Kettering Energy Park plan comes under fire - as councillor says amount of warehousing is 'simply unacceptable'

The proposal came under fire at a council meeting
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A proposed masterplan for an energy park development came under fire at a Northamptonshire council meeting, with residents complaining that it is a greenwashing tactic.

More than 2,300 people have signed a petition against the plans for Kettering Energy Park at Burton Wold, to the east of Burton Latimer.

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Objections were raised at an North Northamptonshire Council (NNC) planning communities advisory panel on Wednesday, November 15. Objections included the destruction of countryside, the amount of warehousing and a huge increase in traffic and resulting emissions.

Preliminary illustrative masterplans for the Kettering Energy Park site.
Credit: First RenewablesPreliminary illustrative masterplans for the Kettering Energy Park site.
Credit: First Renewables
Preliminary illustrative masterplans for the Kettering Energy Park site. Credit: First Renewables

Developer First Renewables’ vision is to add to the existing wind farm at Burton Wold, using the land for hydroponics facilities, solar farms and employment zones with warehouses up to 30m tall. They say the park will improve resilience in the energy network and respond to the current energy crisis.

Cllr Adrian Watts, who spoke on behalf of Burton Latimer Town Council, said: “Burton Wold is a unique historic and environmentally important part of Northamptonshire. The master plan, which has been drawn up without proper consultation of local communities, would destroy forever 150 hectares of good agricultural land.

“Even the officer’s report states that in terms of climate change and sustainable development, the sustainability of the proposals on balance is questioned. This is not Kettering, it is not an energy park, and we urge you not to approve this.”

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A consultation on the master plan was carried out between March and April 2023, of which the feedback was mainly negative. The finished project is estimated to bring 5,500 jobs and £167m in wages per annum into the local economy, however alongside this it will bring over 16,000 vehicle movements per day.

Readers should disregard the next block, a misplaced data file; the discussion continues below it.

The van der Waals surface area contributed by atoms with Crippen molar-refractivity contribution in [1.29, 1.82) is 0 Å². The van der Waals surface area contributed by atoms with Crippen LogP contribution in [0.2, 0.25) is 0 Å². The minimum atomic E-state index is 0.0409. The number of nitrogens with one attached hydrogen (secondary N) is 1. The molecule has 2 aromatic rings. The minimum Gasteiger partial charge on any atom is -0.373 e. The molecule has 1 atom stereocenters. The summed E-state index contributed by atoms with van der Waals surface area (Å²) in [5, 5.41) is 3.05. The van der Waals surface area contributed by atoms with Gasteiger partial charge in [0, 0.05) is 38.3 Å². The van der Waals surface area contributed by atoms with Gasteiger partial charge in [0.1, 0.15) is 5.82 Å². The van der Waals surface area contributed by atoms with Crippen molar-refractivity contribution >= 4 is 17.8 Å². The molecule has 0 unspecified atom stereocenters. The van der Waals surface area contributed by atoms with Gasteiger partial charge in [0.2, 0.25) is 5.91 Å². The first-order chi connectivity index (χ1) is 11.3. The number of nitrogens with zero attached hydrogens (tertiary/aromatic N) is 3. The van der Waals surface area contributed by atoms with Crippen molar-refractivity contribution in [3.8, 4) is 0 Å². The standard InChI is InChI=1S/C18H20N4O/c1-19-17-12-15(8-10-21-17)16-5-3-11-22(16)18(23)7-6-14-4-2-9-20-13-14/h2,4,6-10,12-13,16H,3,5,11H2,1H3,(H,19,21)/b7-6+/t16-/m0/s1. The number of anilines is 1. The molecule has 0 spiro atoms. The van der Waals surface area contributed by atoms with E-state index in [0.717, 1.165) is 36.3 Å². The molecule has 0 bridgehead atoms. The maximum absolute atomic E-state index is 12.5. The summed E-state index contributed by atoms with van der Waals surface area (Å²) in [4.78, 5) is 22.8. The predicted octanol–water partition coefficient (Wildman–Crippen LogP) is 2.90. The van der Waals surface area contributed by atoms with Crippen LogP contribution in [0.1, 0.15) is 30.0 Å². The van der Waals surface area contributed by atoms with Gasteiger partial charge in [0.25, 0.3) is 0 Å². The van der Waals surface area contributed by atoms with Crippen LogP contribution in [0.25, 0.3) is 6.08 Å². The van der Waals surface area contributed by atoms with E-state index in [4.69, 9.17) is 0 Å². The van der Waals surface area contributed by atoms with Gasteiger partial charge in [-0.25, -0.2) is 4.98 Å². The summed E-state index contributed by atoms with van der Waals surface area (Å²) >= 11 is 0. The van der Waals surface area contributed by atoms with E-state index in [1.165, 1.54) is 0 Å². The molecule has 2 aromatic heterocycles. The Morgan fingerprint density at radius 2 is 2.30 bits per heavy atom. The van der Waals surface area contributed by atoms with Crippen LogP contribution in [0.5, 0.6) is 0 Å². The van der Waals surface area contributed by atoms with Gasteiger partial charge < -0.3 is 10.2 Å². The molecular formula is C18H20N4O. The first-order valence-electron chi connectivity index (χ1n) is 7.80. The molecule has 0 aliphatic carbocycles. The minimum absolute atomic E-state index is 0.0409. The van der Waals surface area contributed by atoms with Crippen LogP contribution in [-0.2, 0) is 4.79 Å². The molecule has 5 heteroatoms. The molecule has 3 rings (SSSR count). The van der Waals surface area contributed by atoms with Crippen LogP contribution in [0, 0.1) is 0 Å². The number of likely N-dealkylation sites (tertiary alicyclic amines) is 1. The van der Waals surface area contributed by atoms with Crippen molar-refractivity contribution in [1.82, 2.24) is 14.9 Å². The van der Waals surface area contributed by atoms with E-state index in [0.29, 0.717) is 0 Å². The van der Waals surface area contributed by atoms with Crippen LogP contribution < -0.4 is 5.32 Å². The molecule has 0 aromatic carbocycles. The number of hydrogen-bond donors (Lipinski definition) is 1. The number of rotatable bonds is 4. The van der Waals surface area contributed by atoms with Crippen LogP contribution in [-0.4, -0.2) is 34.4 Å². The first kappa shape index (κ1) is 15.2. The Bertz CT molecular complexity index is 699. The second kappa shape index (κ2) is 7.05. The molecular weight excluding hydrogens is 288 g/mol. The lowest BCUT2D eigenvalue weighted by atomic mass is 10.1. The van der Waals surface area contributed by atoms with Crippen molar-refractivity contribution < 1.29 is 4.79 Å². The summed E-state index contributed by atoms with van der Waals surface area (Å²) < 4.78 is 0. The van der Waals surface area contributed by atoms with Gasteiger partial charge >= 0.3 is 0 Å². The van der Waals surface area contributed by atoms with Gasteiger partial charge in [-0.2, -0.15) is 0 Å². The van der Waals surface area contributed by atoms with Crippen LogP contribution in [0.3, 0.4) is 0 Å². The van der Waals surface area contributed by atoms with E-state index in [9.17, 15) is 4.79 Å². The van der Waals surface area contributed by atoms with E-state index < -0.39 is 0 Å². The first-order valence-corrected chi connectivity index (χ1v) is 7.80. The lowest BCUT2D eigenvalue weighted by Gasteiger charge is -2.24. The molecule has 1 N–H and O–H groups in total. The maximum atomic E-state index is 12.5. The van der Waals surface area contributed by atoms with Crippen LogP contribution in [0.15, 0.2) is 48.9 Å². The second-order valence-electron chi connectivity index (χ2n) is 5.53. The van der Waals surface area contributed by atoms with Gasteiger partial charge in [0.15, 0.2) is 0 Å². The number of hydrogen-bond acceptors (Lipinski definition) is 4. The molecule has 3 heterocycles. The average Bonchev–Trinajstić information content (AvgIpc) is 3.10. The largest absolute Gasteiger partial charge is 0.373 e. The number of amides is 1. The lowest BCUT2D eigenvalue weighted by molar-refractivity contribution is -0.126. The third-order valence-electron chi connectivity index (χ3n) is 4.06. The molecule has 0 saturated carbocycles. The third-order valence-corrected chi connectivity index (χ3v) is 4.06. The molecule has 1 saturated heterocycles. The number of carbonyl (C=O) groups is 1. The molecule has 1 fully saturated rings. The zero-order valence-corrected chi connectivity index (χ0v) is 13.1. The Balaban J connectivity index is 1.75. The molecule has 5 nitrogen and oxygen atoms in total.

Cllr Paul Rothe, of Finedon Town Council, said that additional traffic bringing increased noise and pollution levels was a “major concern” and that the infrastructure of the A6 and A510 “cannot handle any increase of volume”.

NNC received an open objection letter from 14 town councils in the local area. Many disgruntled members of the public also attended the meeting, applauding the public speakers who denounced the development.

Cllr Mark Dearing (Con) said: “We are quite frankly missing the point here – this is an energy park, not a warehouse park. I appreciate that there will be warehousing involved in this but 70 per cent of B8 warehousing is simply unacceptable.”

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NNC have highlighted demands for an extra 480,000 sq m of logistic floor space by 2041, however, Cllr Dearing argued that this could be fulfilled elsewhere by extending existing warehousing facilities in north Northants.

A spokesperson for First Renewables told the meeting: “Irrespective of where development occurs it always has some form of negative impact and development’s main focus through planning is to look at how it mitigates that.

“It’s really about supporting the provision of additional infrastructure which is lacking in this country at the moment. There has been investment into this site previously for energy and we think there can be an awful lot more to get greater resilience into the energy network.”

Developers noted that there was still a long way to go with the plan and that they are committed to carrying out further engagement with the public and town councils.